12,470 posts, read 18,210,220 times
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Quote:
Originally Posted by CosmicWizard View Post
That same $1000 or $2000 ( and even more than that ) a year can easily and realistically be earned from a part time job during the teenage years and while attending college.
Huh? I'm talking about saving $1,000~$2,000 a year for 18 years. If parents start saving the moment the kid is born its not too hard to save for their college.

Working during college is counter-productive. To really succeed you're going to want to get involved in as many things as you can and that leaves little time for work. Just going to college and taking classes is a direct path to mediocre job, you need to get involved in projects etc. If you play your cards right you may be able to get a paid research assistantship though.
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Old 08-23-2009, 10:21 PM
 
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Cosmic, it is unlikely that a high school/college kid could earn enough from a part-time job to cover a significant chunk of his expenses at a typical university, especially given the current economy. It was still possible when I went to college in the mid-eighties for a student to pay his way through, especially if he lived at home. But now? Not so much.

I think user_id's point was that a parent who puts aside a couple thousand dollars a year, beginning at the child's birth, would have the resources to put a serious dent in college expenses. Given the importance of higher education in today's workplace, I think it's a great thing when parents can give their kids a leg up, but only as long as it does not prevent them from putting aside adequate retirement savings.
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Old 08-23-2009, 10:23 PM
 
Location: Seattle
1,369 posts, read 3,052,726 times
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Some thoughts:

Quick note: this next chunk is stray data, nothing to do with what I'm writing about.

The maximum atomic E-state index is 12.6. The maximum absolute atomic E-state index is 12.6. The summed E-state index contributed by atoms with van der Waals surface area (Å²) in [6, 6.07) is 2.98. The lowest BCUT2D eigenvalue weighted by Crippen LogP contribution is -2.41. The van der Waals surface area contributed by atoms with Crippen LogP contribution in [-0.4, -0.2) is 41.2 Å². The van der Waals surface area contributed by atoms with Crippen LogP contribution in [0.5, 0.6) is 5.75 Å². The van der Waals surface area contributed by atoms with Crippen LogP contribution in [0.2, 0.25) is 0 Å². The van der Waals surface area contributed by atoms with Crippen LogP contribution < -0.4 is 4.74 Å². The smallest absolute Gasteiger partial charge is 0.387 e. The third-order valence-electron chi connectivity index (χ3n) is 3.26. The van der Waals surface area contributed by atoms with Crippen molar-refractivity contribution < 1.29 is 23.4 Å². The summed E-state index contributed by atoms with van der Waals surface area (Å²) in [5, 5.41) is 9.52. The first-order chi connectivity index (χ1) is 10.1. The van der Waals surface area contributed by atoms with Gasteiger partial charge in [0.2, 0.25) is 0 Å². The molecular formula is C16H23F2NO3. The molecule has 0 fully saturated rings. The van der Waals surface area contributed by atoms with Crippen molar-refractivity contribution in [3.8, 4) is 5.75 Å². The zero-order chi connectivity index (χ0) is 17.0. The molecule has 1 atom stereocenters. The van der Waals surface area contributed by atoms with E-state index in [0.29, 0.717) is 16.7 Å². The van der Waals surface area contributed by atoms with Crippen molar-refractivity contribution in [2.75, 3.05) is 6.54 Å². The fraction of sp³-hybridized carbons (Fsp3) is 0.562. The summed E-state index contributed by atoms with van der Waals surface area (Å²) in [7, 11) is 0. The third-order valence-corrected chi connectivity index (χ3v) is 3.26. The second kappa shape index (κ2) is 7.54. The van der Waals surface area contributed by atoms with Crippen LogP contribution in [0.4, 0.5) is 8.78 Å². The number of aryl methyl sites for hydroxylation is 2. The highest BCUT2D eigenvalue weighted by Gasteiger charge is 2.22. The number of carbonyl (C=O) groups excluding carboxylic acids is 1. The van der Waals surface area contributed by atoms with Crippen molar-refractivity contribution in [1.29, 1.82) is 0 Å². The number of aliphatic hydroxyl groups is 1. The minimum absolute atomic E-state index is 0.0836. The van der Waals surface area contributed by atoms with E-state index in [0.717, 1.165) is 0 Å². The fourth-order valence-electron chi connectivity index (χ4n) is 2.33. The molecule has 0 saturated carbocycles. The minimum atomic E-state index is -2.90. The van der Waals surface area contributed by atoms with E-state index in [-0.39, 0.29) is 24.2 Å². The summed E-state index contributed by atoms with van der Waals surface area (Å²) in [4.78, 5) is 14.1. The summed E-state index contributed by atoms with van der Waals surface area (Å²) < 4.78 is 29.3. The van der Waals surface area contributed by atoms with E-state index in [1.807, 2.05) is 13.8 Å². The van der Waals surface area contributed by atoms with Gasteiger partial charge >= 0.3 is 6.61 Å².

Almost every startup business either is founder funded or receives funding from friends and family. A business needs to reach a certain size before it will attract outside investor financing (in an extremely large majority of cases). If it's founder funded it's usually from proceeds made from another business or cashing out from some lucrative job opportunity, or it goes on credit cards, a HELOC or something similar. Having family support for a business is really important. Sure, sometimes people are lucky enough to start in a type of business that can grow with very little startup capital (depends on the business) but most kids (or anyone) starting a business will need some kind of support early on in the form of friends, family or close associates. It can be done without it but the odds decrease dramatically for people who don't have some kind of support.

I think a lot of the "who should pay for college" thing comes down to the education expectations the parents have of the children. Some parents expect less than a college degree; some parents expect any college degree; some parents expect a college degree from a top school; some parents expect graduate education; some parents expect multiple graduate degrees. A parent who expects high end degrees, which are generally expensive unless you go to a top tier public university (may or may not be available for cheap depending what state the kids live in), is going to have little credibility with an intelligent child if they come back and tell kids they are responsible for footing the entire bill.